Last night we celebrated Shemini Atzeret, the last day of Sukkot. As the final day of the fall harvest chag, Shemini Atzeret includes a special prayer for rain called Tefillat Geshem. In the Biblical state of Israel (as opposed to in river-crossed Egypt) rain had incredible significance and was central to the continued viability of Israelite communities. Their gratitude to God for providing rain was necessarily a cornerstone of their religious identity.
Last Saturday, October 11, was International Day of the Girl. Just two years ago, the UN established this commemorative day to raise awareness about all issues concerning gender inequality for young women and children around the world. The day is used as an opportunity for activist groups to come together with the goal of highlighting, discussing, and taking action to advance rights and opportunities for girls everywhere. Read more…
This week, Jews around the world will be building sukkot (the plural of sukkah, a temporary three-walled shelter commemorating the booths or huts the Israelites built in the desert) to celebrate the aptly-named festival of Sukkot, which also celebrates our thanks for the fall harvest. Households and communities each build a sukkah and Jews are commanded to stay in these sukkot for the period of the festival: “You shall dwell in sukkot for seven days, every person in Israel will dwell in sukkot. In order that your generations will know that I made the children of Israel dwell in Sukkot when I took them out of Egypt, I am the Lord your God.” (Lev. 23:42-43).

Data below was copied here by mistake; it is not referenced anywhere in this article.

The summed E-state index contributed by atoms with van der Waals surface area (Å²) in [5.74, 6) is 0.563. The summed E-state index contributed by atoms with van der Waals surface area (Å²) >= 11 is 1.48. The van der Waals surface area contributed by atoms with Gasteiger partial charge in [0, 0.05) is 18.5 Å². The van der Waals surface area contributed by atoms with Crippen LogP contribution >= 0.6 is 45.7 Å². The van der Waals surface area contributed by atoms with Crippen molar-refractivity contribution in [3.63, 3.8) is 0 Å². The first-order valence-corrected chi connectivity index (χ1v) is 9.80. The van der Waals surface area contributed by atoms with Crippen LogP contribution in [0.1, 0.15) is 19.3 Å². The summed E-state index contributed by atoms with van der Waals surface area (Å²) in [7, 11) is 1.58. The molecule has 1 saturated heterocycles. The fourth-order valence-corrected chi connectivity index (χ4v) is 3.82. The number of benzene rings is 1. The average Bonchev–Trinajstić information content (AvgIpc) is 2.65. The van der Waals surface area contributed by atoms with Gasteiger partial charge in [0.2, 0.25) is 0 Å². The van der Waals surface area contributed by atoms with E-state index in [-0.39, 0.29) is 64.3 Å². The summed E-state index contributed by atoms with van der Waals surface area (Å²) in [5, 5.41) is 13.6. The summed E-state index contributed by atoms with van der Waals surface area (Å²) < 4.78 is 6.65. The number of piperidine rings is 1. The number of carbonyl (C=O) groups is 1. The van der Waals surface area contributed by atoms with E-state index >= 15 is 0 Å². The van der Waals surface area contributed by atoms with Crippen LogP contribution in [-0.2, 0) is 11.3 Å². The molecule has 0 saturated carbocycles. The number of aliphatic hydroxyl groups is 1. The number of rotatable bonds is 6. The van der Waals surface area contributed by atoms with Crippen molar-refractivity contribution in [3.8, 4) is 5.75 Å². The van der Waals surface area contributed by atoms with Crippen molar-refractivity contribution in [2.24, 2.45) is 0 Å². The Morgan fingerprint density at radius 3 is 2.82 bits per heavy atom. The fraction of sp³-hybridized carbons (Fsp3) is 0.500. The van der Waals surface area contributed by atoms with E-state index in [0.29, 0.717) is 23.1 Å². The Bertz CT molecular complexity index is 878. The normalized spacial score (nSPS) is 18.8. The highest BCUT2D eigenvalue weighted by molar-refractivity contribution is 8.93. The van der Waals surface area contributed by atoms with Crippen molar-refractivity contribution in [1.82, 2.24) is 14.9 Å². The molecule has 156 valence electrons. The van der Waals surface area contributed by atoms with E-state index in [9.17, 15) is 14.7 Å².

Yet while Jews build and live in temporary dwellings for a week (most of which are very close to permanent housing), many Americans are not given this flexibility. On a given night in 2012, 633,782 people were experiencing homelessness in the US. 3.5 million people experience homelessness in a given year. The number of homeless students reached an all-time high in 2012 of more than a million, or 2% of the student population. Many who are homeless work in full or part time jobs: a tumultuous economy makes it even more challenging for Americans to have a home to call their own. Even if they are employed, it is hard for many workers to earn enough money to own their own home.
One way that we can take action this Sukkot is by encouraging Congress and the Director of the Federal Housing Finance Administration (FHFA) to re-establish adequate funding for the National Housing Trust Fund (NHTF). In 2008, Congress created the National Housing Trust Fund (NHTF) to create 3.5 million affordable housing units. However, due to a loophole in the law, the NHTF never received funding and it’s time to look for alternatives that will make this effort successful. Sequestration cuts have further restricted the number of programs available. Take action and urge tell your Members of Congress and FHFA Director Mel Watt to reestablish funding for the National Housing Trust Fund.